Affordable Fashion & SEO
As affordable fashion brands are a bit of a passion for me, I thought it would be a good idea to see how some major brands perform organically in the UK. Using a new tool that we have created at Embryo that allows us to create a very fast overview of a suite of websites, here’s what I have seen.
The nine sites that I have chosen for this study are boohoo.com, boohooman.com, missguided.co.uk, prettylittlething.com, isawitfirst.com, inthestyle.com, manieredevoir.com, blakelyclothing.com, and arneclo.com.
Organic Search Visibility
Here you can see the visibility of each of the sites checked when people search for search terms relating to affordable fashion. The three main players in the industry have a commanding presence compared to the other sites that I have looked at.
Boohoo, Missguided, and PLT enjoy a huge amount of coverage in organic SERPs, yet each have seen a decrease in visibility over the past year, which indicates the December Core Update from Google is something that affected each of them – most notably in the case of PLT.
Because of the commanding nature of these three sites, the following visibility chart omits them to show the other sites studied in more detail.
Visibility Graph without the ‘big 3’
In taking out boohoo, Missguided, and PLT, the differences between the rest of the sites become clearer. I Saw It First has had an excellent surge in recent months, which saw them adopt a wider digital news presence, and this is potentially a large factor for the increase.
You can see how In The Style has taken a very sharp decrease alongside that of boohooMAN, which just doesn’t seem to be catching fire online, no matter which tactics are used. More on boohooMAN later in this document.
And as you can see, Arne Clo is starting to make some waves, which – depending on the organic search tactics they use over the next year – could get bigger and bigger.
The amount of industry-related keywords that each site can be found for is always an interesting set of data that can tell you a lot about the successes and failures of particular brands.
As you would expect, boohoo, PLT, and Missguided (in that order) dominate the rest of the sites studied in terms of the number of keywords – and by some distance. I Saw It First makes a good go of it, as does boohooMAN, which becomes obvious when you see the number of pages that boohooMAN has indexed.
Depending on the impact of other search factors, the number of pages indexed by Google – especially in ecommerce – can hugely influence the number of keywords that can find a site. This is especially true with good taxonomy.
And, as you can see, once again, boohoo reigns supreme with almost two million web pages indexed by Google. This kind of indexing can usually only ever be achieved when an uber-strong link profile is in place (which will be shown later). PLT is in an extremely distant second place, followed by boohooMAN, presumably using similar tactics to its sister company.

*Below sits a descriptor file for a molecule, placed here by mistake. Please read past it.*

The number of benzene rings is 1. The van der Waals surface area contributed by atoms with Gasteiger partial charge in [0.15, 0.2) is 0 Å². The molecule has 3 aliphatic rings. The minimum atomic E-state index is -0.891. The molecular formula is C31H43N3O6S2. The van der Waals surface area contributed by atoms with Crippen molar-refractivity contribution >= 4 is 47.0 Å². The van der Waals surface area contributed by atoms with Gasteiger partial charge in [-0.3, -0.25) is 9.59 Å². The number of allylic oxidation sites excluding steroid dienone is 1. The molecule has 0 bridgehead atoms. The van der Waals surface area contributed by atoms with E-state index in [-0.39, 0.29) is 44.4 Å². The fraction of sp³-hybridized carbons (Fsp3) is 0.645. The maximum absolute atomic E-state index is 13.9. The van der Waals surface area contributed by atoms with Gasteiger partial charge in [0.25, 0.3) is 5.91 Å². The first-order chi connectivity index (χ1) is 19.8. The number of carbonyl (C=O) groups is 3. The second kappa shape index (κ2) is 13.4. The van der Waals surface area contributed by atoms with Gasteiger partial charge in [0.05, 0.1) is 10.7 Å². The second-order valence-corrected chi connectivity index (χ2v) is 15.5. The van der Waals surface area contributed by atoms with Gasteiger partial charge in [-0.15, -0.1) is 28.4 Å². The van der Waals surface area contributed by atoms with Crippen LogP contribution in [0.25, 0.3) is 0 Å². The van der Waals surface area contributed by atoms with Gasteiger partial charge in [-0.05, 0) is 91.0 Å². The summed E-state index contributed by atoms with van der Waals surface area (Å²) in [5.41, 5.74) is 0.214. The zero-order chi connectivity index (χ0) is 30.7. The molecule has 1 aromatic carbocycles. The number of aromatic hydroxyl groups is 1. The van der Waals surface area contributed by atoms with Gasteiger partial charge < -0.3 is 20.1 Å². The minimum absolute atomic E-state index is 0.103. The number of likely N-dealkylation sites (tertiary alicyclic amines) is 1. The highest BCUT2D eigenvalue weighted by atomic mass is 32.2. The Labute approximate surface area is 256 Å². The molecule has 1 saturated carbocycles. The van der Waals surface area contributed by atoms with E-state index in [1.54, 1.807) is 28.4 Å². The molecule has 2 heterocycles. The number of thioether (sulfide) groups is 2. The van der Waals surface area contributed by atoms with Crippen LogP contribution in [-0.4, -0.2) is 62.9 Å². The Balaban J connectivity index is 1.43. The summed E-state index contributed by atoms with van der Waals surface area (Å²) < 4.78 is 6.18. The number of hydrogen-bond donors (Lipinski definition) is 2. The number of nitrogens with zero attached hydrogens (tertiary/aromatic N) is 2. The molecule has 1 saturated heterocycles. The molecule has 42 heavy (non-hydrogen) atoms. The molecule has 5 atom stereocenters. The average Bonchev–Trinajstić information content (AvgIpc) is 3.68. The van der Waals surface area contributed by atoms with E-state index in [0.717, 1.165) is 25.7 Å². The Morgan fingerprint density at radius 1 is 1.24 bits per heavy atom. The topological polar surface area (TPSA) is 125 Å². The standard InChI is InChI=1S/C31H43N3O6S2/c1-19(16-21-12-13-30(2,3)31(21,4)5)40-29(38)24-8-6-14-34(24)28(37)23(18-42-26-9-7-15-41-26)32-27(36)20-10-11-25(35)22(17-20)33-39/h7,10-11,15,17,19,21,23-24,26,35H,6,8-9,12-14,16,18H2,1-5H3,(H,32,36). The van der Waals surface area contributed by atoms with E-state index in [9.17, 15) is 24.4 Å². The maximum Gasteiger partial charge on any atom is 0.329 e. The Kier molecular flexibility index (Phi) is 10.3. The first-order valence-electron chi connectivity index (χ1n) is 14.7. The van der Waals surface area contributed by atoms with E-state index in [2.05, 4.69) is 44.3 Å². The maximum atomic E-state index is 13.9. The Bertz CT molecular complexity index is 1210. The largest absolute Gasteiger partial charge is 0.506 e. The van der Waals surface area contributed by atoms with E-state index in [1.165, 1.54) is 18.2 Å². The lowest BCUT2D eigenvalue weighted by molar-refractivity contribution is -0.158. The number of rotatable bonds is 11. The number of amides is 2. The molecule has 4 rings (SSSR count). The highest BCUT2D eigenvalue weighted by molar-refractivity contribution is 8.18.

Surprisingly, Missguided doesn’t utilise the power of well done automatically-created pages. Done properly, this would probably see it gain a lot more visibility. But with a low number of pages seeing a relatively high keyword reach, Google must find Missguided’s content very palatable. Definitely an area where they could build on to take search market share away from the competition.
This graph shows the number of pages indexed for just the big 3 sites in the group.
And this chart shows pages indexed outside of the big 3. There will surely be ways that Maniere De Voir, Blakely Clothing, and Arne Clo can utilise automatically-created pages despite their smaller ranges, and without those pages being considered arbitrary by Google. They’d get a lot more visitors if they did it right.
So, we’ve looked at the amount of keywords, the amount of pages indexed, so now it’s time to see how many (unique) links each site has pointing towards them, using Serpstat data.
As you would expect, boohoo leads the way again. Their brand presence will of course be a huge factor. Many news stories are written about the company, and boohoo is a voluminous topic among fashion bloggers.
Missguided’s link profile is also very strong, with PLT a short way behind. Going back to the lack of indexed pages of Missguided, their link profile will contain enough ‘juice’ that would power many more thousands of pages to rank for many thousands more keywords, should they wish to use this tactic.
Despite the number of links that boohooMAN has received, it isn’t hitting the right notes according to Google, it seems (referring back to the visibility graph at the top). It will be interesting to delve into the reasons why boohooMAN is a very poor relative indeed.
Sites such as Maniere De Voir need to gain more press attention, and digital PR, targeted at particular categories of their site is a way for them to make advances in search real estate.
So, how does all of the preceding information manifest itself? By using Serpstat’s version of AHrefs’ domain rank (DR), and Moz’s Domain Authority (DA), you can see that this culminates in a chart that you’d probably expect to see.
However, the outliers in this case are probably boohooMAN and Maniere De Voir, both with authority scores that belie their search visibility – which usually indicates that something is wrong with either site structure, or site content.
Using the excellent Page Speed tool from EXPERTE (https://www.experte.com/pagespeed), I am able to see various ways that each site studied may be causing itself unnecessary hardship.